Recovering a truncated Zoom meeting recording on Endless OS

One of my colleagues was recording a Zoom meeting. The session ended in such a way that the recording was left unfinished, named video2013876469.mp4.tmp. Trying to play it in Videos just gave the error “This file is invalid and cannot be played”. ffplay gave the more helpful error “moov atom not found”. It wasn’t too hard to recover the file, but it did involve a bit of podman knowledge, so I’m writing it up here for posterity.

A bit of DuckDuckGo-ing tells us that the moov atom is, roughly, the index of the video. Evidently Zoom writes it at the end of the file when the recording is stopped cleanly; so if that doesn’t happen, this metadata is missing and the file cannot be played. A little more DuckDuckGo-ing tells us that untrunc can be used to recover such a truncated recording, given an untruncated recording from the same source. Basically it uses the metadata from the complete recording to infer what the metadata should be for the truncated recording, and fill it in.

I built untrunc with podman as follows:

git clone
cd untrunc
podman build -t untrunc .

I made a fresh directory in my home directory and placed the truncated video and a successful Zoom recording into it:

mkdir ~/tmp
# Make the directory world-writable (see later note)
chmod 777 ~/tmp
cp ~/Downloads/video2013876469.mp4.tmp ~/tmp
cp ~/Downloads/zoom_0.mp4 ~/tmp

Now I ran the untrunc container, mounting $HOME/tmp from my host system to /files in the container, and passing paths relative to that:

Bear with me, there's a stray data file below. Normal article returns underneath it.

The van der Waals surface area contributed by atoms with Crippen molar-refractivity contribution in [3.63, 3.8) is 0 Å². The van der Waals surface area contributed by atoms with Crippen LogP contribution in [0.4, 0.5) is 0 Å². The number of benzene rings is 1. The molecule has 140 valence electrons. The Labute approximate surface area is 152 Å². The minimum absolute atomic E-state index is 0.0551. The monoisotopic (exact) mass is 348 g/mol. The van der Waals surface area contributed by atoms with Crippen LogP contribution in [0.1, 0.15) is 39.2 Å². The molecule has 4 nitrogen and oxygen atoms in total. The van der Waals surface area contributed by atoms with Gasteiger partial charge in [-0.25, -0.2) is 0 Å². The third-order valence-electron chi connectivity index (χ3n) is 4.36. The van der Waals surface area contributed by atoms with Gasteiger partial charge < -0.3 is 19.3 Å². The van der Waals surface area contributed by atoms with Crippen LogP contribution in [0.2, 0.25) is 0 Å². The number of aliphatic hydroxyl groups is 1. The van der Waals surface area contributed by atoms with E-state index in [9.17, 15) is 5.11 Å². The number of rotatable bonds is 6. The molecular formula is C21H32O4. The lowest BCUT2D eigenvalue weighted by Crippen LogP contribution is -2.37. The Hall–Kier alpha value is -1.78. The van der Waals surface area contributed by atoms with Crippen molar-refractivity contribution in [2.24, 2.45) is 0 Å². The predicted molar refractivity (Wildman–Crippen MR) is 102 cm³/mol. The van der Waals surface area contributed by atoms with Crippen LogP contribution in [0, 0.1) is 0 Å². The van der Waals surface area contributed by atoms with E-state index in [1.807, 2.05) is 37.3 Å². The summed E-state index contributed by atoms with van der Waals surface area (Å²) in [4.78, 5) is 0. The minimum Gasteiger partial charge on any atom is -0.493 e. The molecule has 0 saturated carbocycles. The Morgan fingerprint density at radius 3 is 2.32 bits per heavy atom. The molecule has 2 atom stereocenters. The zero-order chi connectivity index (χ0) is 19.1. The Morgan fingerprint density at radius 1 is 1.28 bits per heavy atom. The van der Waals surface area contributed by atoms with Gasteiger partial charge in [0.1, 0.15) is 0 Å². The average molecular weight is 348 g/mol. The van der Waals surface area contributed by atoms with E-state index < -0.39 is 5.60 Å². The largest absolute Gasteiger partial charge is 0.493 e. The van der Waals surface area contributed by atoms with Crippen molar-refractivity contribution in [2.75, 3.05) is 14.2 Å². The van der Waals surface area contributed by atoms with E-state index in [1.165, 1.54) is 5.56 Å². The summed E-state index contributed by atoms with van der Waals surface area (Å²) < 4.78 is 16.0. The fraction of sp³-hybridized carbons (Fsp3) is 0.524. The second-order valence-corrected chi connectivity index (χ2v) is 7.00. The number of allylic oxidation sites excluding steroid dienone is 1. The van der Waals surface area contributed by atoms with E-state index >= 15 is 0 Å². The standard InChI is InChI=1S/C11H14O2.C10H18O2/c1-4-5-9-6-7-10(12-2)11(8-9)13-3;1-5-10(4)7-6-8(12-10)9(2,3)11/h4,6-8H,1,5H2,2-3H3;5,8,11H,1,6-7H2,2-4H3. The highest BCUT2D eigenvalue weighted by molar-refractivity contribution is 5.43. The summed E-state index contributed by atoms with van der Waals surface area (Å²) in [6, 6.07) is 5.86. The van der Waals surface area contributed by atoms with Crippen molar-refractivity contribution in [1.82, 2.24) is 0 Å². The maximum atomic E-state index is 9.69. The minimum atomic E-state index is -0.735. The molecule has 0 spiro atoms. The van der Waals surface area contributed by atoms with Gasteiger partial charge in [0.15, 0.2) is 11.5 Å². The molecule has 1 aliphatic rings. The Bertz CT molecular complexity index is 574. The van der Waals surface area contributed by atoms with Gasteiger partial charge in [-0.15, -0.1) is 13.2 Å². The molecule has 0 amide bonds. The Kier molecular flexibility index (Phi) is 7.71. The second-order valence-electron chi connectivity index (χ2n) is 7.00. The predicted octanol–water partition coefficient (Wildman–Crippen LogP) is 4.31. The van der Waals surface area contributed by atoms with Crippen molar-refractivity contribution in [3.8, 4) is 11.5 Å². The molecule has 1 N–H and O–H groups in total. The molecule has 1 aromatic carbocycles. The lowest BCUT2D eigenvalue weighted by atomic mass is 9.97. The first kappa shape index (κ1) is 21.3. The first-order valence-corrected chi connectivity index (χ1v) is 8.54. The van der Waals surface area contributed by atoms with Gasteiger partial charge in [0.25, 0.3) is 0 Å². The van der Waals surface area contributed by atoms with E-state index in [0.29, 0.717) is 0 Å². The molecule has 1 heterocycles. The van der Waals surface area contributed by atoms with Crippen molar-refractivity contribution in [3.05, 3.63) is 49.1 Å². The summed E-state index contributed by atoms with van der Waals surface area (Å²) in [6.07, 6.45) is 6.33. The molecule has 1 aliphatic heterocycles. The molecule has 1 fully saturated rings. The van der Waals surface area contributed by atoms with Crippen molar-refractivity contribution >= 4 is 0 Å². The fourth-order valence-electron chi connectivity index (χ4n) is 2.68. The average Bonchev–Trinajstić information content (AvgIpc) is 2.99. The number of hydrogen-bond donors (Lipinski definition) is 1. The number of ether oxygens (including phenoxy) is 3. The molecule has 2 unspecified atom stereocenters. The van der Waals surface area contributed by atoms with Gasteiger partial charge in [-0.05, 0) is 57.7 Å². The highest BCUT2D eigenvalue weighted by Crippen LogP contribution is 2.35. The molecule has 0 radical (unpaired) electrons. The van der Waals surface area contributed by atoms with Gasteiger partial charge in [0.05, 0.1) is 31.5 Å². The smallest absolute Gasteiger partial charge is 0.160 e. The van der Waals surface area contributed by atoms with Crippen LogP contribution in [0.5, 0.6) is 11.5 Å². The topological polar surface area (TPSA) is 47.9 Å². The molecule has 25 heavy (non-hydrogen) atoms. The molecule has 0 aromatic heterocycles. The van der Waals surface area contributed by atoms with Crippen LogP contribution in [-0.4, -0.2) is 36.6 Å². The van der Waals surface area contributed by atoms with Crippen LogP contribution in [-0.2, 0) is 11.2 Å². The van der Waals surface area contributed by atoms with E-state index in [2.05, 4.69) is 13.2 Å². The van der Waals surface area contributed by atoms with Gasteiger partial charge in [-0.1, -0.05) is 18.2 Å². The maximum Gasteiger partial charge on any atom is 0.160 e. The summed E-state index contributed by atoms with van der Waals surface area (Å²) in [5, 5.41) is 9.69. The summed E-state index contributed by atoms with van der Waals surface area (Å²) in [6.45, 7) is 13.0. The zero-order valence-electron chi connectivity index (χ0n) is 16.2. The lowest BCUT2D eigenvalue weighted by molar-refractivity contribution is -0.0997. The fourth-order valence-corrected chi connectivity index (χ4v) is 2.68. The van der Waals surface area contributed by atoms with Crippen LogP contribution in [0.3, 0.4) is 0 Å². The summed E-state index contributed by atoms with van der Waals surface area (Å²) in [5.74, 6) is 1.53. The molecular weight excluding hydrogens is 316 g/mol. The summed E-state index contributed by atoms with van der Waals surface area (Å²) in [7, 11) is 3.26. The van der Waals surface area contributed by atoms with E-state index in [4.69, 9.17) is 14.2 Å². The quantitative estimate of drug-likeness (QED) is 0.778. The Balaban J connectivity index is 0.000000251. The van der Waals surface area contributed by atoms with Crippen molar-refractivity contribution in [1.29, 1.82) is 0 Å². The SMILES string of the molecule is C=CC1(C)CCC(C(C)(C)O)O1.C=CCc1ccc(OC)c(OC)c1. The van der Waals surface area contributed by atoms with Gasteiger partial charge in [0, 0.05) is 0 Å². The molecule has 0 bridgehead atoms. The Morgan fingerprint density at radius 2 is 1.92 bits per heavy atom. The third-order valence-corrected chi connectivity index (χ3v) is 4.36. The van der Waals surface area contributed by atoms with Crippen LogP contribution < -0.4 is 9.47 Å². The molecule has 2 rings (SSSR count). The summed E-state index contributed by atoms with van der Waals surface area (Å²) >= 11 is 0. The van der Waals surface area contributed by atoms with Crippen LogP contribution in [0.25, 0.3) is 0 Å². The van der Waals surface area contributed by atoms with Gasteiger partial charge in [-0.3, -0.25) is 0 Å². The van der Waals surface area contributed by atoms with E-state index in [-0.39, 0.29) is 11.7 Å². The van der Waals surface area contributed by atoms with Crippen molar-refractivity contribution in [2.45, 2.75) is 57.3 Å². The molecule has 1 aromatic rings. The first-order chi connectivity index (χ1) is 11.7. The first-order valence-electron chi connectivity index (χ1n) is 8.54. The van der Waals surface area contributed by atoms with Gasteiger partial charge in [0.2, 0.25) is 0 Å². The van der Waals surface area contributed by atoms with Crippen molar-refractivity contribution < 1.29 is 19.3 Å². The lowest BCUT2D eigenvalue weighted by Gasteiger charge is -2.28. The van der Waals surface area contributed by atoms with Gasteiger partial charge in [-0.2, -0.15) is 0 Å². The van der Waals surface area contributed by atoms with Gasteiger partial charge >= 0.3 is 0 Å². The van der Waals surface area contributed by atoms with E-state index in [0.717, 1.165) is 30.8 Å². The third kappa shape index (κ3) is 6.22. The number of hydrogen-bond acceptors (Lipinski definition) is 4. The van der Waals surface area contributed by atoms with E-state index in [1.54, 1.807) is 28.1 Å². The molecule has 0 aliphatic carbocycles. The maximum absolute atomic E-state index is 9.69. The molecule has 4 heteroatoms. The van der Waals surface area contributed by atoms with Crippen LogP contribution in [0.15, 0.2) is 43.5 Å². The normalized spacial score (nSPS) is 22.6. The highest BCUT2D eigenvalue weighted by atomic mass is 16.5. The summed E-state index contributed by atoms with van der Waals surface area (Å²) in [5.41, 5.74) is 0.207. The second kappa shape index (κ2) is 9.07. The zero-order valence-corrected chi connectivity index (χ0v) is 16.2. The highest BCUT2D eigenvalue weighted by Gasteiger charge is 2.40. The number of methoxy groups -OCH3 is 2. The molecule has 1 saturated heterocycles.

podman run --rm -it -v $HOME/tmp:files \
    localhost/untrunc:latest \
    /files/zoom_0.mp4 \

and off it went:

Reading: /files/zoom_0.mp4
Repair: /files/video2013876469.mp4.tmp
Mdat not found!

Trying a different approach to locate mdat start
Repair: /files/video2013876469.mp4.tmp
Backtracked enough!

Trying a different approach to locate mdat start
Repair: /files/video2013876469.mp4.tmp
Mdat not found!


Found 71359 packets.
Found 39648 chunks for mp4a
Found 31711 chunks for avc1
Saving to: /files/video2013876469.mp4_fixed.mp4

The fixed file is now at ~/tmp/video2013876469.mp4_fixed.mp4.

Tinkering with the directory permissions was needed because untrunc’s Dockerfile creates a user within the container and runs the entrypoint as that user, rather than running as root. I believe in the Docker world this is considered good practice because root in a Docker container is root on the host, too. However I’m using podman as an unprivileged user; so UID 0 in the container is my user on the host; and the untrunc user in the container ends up mapped to UID 166535 on the host, which doesn’t have write access to the directory I mounted into the container. Honestly I don’t know how you’re supposed to manage this, so I just made the directory world-writable and moved on with my life.

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